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Khanh the Killjoy

Something Strange and Deadly - Susan Dennard
She rubbed the bald half of her head. “In China we say, ‘The girl with the full hair is not as free as the girl with the bare head.’"

“It means that as long as I still shave my hair, I’m free. See, in China, girls keep their heads bald like the boys, yeah? Then when we’re the age to become a woman, we bind our feet and grow out our hair.

WHAT THE ACTUAL FUCK? THIS. IS. NOT. TRUE!!!!!!

If I had to choose one word to describe this book, it would be unconvincing. If you want terrifying zombie action, turn away now, the zombies in this book are not dangerous, they are corpses, but they're of the "first episode of Walking Dead" sort of boring, which is to say they're rotting, they're shambling, they smell REALLY, REALLY bad, but they're completely unterrifying in every way. I feel like I could walk around with a sharp stick and kill a bunch myself because they were so unconvincing as objects of abject terror.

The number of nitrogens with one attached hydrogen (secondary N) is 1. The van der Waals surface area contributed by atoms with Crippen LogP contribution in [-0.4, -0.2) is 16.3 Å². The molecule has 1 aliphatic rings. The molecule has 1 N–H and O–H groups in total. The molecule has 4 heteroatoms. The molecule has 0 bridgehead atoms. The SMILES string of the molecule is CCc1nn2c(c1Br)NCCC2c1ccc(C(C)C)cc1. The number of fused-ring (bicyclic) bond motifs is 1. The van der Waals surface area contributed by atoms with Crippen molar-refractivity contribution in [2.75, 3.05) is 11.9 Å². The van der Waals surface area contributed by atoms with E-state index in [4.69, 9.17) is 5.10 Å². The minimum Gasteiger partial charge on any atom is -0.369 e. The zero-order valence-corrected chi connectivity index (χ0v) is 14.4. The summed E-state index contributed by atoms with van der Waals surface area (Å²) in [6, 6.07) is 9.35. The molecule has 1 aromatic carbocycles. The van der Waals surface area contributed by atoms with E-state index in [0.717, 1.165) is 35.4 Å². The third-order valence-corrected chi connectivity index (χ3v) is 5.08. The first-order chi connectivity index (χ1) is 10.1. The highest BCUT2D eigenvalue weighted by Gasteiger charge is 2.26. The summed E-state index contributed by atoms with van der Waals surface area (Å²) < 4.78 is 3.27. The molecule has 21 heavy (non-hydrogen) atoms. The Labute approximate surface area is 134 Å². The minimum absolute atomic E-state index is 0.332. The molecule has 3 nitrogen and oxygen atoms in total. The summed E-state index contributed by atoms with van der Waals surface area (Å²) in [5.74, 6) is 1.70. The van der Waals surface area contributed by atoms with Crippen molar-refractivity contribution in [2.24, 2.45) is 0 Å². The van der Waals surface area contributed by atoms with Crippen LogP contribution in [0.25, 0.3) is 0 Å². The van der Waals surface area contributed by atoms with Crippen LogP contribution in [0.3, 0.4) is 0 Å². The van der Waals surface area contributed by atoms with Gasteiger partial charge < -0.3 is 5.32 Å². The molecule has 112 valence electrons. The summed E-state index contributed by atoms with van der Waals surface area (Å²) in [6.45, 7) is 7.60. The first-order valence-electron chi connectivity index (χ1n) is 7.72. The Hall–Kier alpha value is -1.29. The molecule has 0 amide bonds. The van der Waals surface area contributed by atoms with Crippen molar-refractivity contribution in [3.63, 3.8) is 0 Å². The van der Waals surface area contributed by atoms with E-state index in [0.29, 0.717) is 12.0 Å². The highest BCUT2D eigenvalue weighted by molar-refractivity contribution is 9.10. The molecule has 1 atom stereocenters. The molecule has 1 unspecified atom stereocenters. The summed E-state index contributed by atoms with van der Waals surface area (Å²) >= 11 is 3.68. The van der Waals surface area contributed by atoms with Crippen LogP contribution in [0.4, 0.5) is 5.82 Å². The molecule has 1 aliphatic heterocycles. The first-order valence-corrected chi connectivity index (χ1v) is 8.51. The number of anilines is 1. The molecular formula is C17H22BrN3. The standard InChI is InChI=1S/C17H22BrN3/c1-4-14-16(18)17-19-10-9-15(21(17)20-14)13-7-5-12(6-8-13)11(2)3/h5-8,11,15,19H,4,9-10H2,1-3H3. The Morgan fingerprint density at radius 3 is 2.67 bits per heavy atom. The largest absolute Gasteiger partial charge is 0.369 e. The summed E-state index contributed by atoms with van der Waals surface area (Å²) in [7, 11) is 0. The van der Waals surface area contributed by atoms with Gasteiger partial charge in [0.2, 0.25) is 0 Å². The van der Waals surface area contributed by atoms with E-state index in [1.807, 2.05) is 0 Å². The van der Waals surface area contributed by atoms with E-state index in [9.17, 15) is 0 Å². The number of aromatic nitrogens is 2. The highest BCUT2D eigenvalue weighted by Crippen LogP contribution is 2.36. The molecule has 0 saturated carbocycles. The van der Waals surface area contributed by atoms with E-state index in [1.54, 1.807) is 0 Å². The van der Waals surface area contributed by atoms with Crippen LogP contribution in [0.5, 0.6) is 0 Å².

This book is strange, but it doesn't make a whole lot of sense. The world building is weird and incomplete. This book thinks itself a "steampunk" novel. It's not. The setting and the characters's behaviors are inconsistent. The characters themselves are two-dimensional. Flat. It was a wholly implausible book, and I'm not talking about the fact that the dead are rising in 1876 Philadelphia.

The Setting: Yawn.

1. Zombies? Oh, posh! We must attend the opera!: This book is about Eleanor Fitts (Miss Fitt, misfit...ha...ha...yeah, we fucking get it, Eleanor), a 16-year old girl living in 1876 Philadelphia, where the dead have begun rising from their grave. Her beloved older brother, Elijah, is missing.

The setting in this book is not steampunk so much as "Huh?" Yeah, sure, the zombies are rising, but it was entirely unclear whether they had, in fact, existed in the past or not, or if this is an entirely new phenomenon.